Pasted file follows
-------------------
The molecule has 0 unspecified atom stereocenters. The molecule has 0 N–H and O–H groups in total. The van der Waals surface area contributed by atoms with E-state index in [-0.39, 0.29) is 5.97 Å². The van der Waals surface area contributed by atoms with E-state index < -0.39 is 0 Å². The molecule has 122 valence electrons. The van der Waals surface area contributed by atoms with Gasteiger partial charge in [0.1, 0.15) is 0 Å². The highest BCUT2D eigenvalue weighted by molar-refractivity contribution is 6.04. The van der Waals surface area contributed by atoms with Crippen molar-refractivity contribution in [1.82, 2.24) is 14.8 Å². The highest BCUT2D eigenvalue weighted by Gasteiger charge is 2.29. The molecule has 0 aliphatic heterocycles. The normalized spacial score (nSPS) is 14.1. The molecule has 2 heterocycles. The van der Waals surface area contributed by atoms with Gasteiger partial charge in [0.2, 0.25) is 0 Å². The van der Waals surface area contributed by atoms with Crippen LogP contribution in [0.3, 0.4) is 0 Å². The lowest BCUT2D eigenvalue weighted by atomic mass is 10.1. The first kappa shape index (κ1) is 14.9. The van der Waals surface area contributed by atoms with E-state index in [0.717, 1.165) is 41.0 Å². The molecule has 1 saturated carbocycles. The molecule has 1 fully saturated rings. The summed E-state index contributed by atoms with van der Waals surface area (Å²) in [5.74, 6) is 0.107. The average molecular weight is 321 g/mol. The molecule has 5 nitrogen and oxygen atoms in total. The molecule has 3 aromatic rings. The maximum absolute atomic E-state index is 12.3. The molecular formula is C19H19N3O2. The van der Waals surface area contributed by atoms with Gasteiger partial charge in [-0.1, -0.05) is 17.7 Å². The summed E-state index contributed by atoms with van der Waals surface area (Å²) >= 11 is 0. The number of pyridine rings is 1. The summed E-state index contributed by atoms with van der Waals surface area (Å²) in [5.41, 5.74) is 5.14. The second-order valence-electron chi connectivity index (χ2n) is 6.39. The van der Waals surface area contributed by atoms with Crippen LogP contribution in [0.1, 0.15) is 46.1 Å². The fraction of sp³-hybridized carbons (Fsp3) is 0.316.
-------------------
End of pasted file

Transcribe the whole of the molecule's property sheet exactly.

The molecule has 0 unspecified atom stereocenters. The molecule has 0 N–H and O–H groups in total. The van der Waals surface area contributed by atoms with E-state index in [-0.39, 0.29) is 5.97 Å². The van der Waals surface area contributed by atoms with E-state index < -0.39 is 0 Å². The molecule has 122 valence electrons. The van der Waals surface area contributed by atoms with Gasteiger partial charge in [0.1, 0.15) is 0 Å². The highest BCUT2D eigenvalue weighted by molar-refractivity contribution is 6.04. The van der Waals surface area contributed by atoms with Crippen molar-refractivity contribution in [1.82, 2.24) is 14.8 Å². The highest BCUT2D eigenvalue weighted by Gasteiger charge is 2.29. The molecule has 0 aliphatic heterocycles. The normalized spacial score (nSPS) is 14.1. The molecule has 2 heterocycles. The van der Waals surface area contributed by atoms with Gasteiger partial charge in [0.2, 0.25) is 0 Å². The van der Waals surface area contributed by atoms with Crippen LogP contribution in [0.3, 0.4) is 0 Å². The lowest BCUT2D eigenvalue weighted by atomic mass is 10.1. The first kappa shape index (κ1) is 14.9. The van der Waals surface area contributed by atoms with E-state index in [0.717, 1.165) is 41.0 Å². The molecule has 1 saturated carbocycles. The molecule has 1 fully saturated rings. The summed E-state index contributed by atoms with van der Waals surface area (Å²) in [5.74, 6) is 0.107. The average molecular weight is 321 g/mol. The molecule has 5 nitrogen and oxygen atoms in total. The molecule has 3 aromatic rings. The maximum absolute atomic E-state index is 12.3. The molecular formula is C19H19N3O2. The van der Waals surface area contributed by atoms with Gasteiger partial charge in [-0.1, -0.05) is 17.7 Å². The summed E-state index contributed by atoms with van der Waals surface area (Å²) >= 11 is 0. The number of pyridine rings is 1. The summed E-state index contributed by atoms with van der Waals surface area (Å²) in [5.41, 5.74) is 5.14. The second-order valence-electron chi connectivity index (χ2n) is 6.39. The van der Waals surface area contributed by atoms with Crippen LogP contribution in [0.1, 0.15) is 46.1 Å². The fraction of sp³-hybridized carbons (Fsp3) is 0.316.